Federal health regulators have developed guidelines for the phased reopening of nursing homes, which have proved to be extremely vulnerable to the coronavirus, even as the pandemic continues to infect more people across the country.
An early draft of the guidelines from the Centers for Medicare and Medicaid Services proposes a phased reopening process similar to the Trump administration’s guidelines for states to begin lifting lockdown and stay at home orders, the Wall Street Journal reported.
The guidelines propose several reopening phases for nursing homes, where homes would remain mostly closed in the first phase. If a nursing home reported no new cases of the virus for 14 days, it could move to the second phase. Nursing homes where a quarter or more of residents were infected would have to wait longer, 28 days, before moving to phase two, which would allow limited visitation and communal dining and activities while practicing social distancing.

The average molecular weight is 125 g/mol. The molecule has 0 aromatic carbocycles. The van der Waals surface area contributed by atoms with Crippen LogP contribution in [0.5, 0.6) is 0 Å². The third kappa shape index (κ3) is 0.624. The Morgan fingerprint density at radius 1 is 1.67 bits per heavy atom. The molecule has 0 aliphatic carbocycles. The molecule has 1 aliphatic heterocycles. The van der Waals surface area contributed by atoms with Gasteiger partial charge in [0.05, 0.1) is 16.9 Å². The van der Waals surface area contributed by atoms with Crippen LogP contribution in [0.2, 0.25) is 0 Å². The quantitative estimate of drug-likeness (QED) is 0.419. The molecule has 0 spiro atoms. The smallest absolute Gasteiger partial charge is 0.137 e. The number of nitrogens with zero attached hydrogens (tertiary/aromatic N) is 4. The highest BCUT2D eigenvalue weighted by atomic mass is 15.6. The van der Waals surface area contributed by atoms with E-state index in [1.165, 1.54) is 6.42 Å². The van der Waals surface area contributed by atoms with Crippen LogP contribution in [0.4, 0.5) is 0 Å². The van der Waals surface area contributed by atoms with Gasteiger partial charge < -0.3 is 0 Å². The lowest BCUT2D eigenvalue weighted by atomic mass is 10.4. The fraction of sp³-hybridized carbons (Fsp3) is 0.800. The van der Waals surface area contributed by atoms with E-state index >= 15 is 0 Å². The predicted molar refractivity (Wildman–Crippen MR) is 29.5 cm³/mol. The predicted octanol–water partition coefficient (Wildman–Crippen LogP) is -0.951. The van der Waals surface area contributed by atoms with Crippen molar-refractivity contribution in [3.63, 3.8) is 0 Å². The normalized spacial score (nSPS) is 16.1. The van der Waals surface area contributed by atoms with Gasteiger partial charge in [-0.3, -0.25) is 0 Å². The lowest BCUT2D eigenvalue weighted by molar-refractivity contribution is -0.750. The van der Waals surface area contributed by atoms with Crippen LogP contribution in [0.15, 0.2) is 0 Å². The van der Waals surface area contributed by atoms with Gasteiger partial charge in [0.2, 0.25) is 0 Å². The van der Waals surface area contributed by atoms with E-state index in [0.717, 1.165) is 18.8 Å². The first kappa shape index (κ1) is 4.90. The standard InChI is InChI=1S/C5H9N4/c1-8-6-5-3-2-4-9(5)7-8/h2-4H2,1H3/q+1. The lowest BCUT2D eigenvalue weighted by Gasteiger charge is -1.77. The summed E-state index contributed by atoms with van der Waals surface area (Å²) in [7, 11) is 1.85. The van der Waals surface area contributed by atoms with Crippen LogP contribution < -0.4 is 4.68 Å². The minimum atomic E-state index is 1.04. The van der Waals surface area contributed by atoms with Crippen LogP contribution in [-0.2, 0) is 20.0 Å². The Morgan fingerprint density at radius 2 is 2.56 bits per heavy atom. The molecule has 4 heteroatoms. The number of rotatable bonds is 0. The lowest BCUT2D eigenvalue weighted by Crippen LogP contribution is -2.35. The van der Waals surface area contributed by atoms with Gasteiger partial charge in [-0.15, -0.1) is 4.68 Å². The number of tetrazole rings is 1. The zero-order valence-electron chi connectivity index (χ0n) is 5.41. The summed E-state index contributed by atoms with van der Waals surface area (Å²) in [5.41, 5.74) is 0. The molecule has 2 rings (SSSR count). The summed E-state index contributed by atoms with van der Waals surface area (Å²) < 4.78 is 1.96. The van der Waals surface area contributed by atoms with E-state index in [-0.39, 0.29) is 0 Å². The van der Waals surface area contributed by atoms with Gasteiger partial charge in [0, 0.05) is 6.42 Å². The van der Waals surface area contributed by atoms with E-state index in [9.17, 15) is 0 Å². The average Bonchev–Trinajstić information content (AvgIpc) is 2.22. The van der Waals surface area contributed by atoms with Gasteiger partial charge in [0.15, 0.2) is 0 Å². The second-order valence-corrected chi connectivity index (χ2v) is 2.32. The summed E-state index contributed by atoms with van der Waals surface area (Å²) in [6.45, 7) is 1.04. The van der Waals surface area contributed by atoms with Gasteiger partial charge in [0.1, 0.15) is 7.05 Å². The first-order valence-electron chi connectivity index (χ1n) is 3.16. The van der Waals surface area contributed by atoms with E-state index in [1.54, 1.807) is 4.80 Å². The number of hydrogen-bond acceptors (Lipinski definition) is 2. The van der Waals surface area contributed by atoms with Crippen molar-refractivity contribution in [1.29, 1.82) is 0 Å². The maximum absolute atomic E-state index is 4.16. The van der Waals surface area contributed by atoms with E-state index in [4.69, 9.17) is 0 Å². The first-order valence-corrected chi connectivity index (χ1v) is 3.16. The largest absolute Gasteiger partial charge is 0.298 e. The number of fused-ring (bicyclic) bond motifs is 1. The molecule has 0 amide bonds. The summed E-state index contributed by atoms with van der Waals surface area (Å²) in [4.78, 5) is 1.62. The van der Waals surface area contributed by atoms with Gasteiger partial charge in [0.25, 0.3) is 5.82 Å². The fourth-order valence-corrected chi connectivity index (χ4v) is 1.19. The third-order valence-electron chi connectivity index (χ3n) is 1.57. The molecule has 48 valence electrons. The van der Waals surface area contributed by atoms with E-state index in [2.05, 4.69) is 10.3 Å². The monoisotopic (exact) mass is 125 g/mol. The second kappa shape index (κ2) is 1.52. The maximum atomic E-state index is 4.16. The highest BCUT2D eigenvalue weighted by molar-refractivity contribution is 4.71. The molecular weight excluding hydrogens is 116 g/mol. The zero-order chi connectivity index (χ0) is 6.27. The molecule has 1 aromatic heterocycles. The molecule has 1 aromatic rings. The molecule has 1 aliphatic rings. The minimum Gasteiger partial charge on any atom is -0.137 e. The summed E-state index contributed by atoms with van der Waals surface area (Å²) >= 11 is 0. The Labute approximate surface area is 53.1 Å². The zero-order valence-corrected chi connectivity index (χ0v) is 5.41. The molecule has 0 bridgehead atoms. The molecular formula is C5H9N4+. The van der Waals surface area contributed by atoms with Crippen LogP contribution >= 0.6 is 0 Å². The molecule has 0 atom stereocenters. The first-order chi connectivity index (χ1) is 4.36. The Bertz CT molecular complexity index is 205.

The final draft of the guidelines may be different from the draft that was circulated, the Journal added. The measures proposed in the draft version were criticized by some industry officials, who argued nursing homes do not have enough testing or protective equipment to reopen yet.
On March 13, CMS said communal activities and nearly all visitors should be restricted in nursing homes in order to stem the spread of the coronavirus in such facilities. The respiratory illness caused by the virus has run rampant in several nursing homes and adult-care facilities across the country and killed thousands of elderly people, who are particularly vulnerable to the effects of the coronavirus.
Since CMS took a leading role in closing nursing homes in the wake of the pandemic, “it only makes sense that CMS would also be highly engaged with working with stakeholders to plan for a potential future reopening,” a CMS spokesperson said.